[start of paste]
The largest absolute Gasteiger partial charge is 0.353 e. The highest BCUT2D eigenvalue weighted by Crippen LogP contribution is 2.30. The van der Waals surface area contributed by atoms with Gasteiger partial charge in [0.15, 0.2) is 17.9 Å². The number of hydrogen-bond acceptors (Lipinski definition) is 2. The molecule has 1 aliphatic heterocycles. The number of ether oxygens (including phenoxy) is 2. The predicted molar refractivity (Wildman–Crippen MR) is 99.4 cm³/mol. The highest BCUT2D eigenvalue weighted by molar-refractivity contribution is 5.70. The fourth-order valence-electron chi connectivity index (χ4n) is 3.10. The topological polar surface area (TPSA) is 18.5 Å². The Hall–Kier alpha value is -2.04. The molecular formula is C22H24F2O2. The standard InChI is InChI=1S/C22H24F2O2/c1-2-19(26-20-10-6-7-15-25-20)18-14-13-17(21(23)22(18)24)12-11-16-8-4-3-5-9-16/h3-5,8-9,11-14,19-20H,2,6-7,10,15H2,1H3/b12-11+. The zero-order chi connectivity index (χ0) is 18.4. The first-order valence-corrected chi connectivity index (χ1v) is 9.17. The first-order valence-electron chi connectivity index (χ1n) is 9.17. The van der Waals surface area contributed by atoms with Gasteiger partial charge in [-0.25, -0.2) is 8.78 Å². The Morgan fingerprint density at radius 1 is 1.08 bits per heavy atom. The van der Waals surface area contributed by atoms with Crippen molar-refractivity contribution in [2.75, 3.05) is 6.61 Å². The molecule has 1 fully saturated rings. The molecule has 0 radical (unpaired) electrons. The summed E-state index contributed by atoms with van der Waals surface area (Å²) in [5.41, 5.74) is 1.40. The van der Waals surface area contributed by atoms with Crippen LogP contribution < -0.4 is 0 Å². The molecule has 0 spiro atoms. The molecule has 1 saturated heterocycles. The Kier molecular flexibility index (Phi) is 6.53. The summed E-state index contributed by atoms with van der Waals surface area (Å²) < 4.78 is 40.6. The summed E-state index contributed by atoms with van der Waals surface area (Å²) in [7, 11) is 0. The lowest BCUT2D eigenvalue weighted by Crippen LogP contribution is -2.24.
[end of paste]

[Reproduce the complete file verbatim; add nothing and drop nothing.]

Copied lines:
The largest absolute Gasteiger partial charge is 0.353 e. The highest BCUT2D eigenvalue weighted by Crippen LogP contribution is 2.30. The van der Waals surface area contributed by atoms with Gasteiger partial charge in [0.15, 0.2) is 17.9 Å². The number of hydrogen-bond acceptors (Lipinski definition) is 2. The molecule has 1 aliphatic heterocycles. The number of ether oxygens (including phenoxy) is 2. The predicted molar refractivity (Wildman–Crippen MR) is 99.4 cm³/mol. The highest BCUT2D eigenvalue weighted by molar-refractivity contribution is 5.70. The fourth-order valence-electron chi connectivity index (χ4n) is 3.10. The topological polar surface area (TPSA) is 18.5 Å². The Hall–Kier alpha value is -2.04. The molecular formula is C22H24F2O2. The standard InChI is InChI=1S/C22H24F2O2/c1-2-19(26-20-10-6-7-15-25-20)18-14-13-17(21(23)22(18)24)12-11-16-8-4-3-5-9-16/h3-5,8-9,11-14,19-20H,2,6-7,10,15H2,1H3/b12-11+. The zero-order chi connectivity index (χ0) is 18.4. The first-order valence-corrected chi connectivity index (χ1v) is 9.17. The first-order valence-electron chi connectivity index (χ1n) is 9.17. The van der Waals surface area contributed by atoms with Gasteiger partial charge in [-0.25, -0.2) is 8.78 Å². The Morgan fingerprint density at radius 1 is 1.08 bits per heavy atom. The van der Waals surface area contributed by atoms with Crippen molar-refractivity contribution in [2.75, 3.05) is 6.61 Å². The molecule has 1 fully saturated rings. The molecule has 0 radical (unpaired) electrons. The summed E-state index contributed by atoms with van der Waals surface area (Å²) in [5.41, 5.74) is 1.40. The van der Waals surface area contributed by atoms with Crippen LogP contribution < -0.4 is 0 Å². The molecule has 0 spiro atoms. The molecule has 1 saturated heterocycles. The Kier molecular flexibility index (Phi) is 6.53. The summed E-state index contributed by atoms with van der Waals surface area (Å²) < 4.78 is 40.6. The summed E-state index contributed by atoms with van der Waals surface area (Å²) in [7, 11) is 0. The lowest BCUT2D eigenvalue weighted by Crippen LogP contribution is -2.24.